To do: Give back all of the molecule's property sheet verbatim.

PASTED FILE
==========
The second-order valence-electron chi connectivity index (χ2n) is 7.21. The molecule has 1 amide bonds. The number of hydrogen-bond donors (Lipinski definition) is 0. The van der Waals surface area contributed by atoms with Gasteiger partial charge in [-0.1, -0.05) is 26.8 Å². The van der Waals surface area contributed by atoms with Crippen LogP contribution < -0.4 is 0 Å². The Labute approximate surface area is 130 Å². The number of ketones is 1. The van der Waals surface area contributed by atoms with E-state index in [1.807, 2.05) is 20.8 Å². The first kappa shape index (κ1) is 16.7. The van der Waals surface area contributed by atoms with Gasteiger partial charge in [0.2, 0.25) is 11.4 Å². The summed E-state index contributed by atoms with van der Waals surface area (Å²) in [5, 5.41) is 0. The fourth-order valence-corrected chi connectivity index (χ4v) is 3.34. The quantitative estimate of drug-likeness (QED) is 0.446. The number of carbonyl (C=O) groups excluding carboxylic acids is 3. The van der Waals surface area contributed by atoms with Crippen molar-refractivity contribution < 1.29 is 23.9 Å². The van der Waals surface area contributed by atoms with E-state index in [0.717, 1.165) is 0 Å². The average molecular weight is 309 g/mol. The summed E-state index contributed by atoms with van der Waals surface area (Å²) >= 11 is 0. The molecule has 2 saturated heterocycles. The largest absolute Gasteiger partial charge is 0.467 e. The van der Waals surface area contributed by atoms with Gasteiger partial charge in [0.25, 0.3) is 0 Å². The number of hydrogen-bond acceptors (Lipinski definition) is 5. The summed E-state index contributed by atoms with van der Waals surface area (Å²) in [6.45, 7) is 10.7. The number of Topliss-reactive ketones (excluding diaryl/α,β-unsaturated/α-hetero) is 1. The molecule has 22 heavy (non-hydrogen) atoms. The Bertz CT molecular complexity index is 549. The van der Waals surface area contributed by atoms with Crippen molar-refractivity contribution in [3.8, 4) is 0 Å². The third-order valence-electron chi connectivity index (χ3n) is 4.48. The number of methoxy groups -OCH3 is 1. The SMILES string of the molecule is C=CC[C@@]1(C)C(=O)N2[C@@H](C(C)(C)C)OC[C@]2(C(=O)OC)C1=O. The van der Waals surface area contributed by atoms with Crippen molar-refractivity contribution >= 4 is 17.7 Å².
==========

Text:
The second-order valence-electron chi connectivity index (χ2n) is 7.21. The molecule has 1 amide bonds. The number of hydrogen-bond donors (Lipinski definition) is 0. The van der Waals surface area contributed by atoms with Gasteiger partial charge in [-0.1, -0.05) is 26.8 Å². The van der Waals surface area contributed by atoms with Crippen LogP contribution < -0.4 is 0 Å². The Labute approximate surface area is 130 Å². The number of ketones is 1. The van der Waals surface area contributed by atoms with E-state index in [1.807, 2.05) is 20.8 Å². The first kappa shape index (κ1) is 16.7. The van der Waals surface area contributed by atoms with Gasteiger partial charge in [0.2, 0.25) is 11.4 Å². The summed E-state index contributed by atoms with van der Waals surface area (Å²) in [5, 5.41) is 0. The fourth-order valence-corrected chi connectivity index (χ4v) is 3.34. The quantitative estimate of drug-likeness (QED) is 0.446. The number of carbonyl (C=O) groups excluding carboxylic acids is 3. The van der Waals surface area contributed by atoms with Crippen molar-refractivity contribution < 1.29 is 23.9 Å². The van der Waals surface area contributed by atoms with E-state index in [0.717, 1.165) is 0 Å². The average molecular weight is 309 g/mol. The summed E-state index contributed by atoms with van der Waals surface area (Å²) >= 11 is 0. The molecule has 2 saturated heterocycles. The largest absolute Gasteiger partial charge is 0.467 e. The van der Waals surface area contributed by atoms with Gasteiger partial charge in [0.25, 0.3) is 0 Å². The number of hydrogen-bond acceptors (Lipinski definition) is 5. The summed E-state index contributed by atoms with van der Waals surface area (Å²) in [6.45, 7) is 10.7. The number of Topliss-reactive ketones (excluding diaryl/α,β-unsaturated/α-hetero) is 1. The molecule has 22 heavy (non-hydrogen) atoms. The Bertz CT molecular complexity index is 549. The van der Waals surface area contributed by atoms with Crippen molar-refractivity contribution in [3.8, 4) is 0 Å². The third-order valence-electron chi connectivity index (χ3n) is 4.48. The number of methoxy groups -OCH3 is 1. The SMILES string of the molecule is C=CC[C@@]1(C)C(=O)N2[C@@H](C(C)(C)C)OC[C@]2(C(=O)OC)C1=O. The van der Waals surface area contributed by atoms with Crippen molar-refractivity contribution >= 4 is 17.7 Å².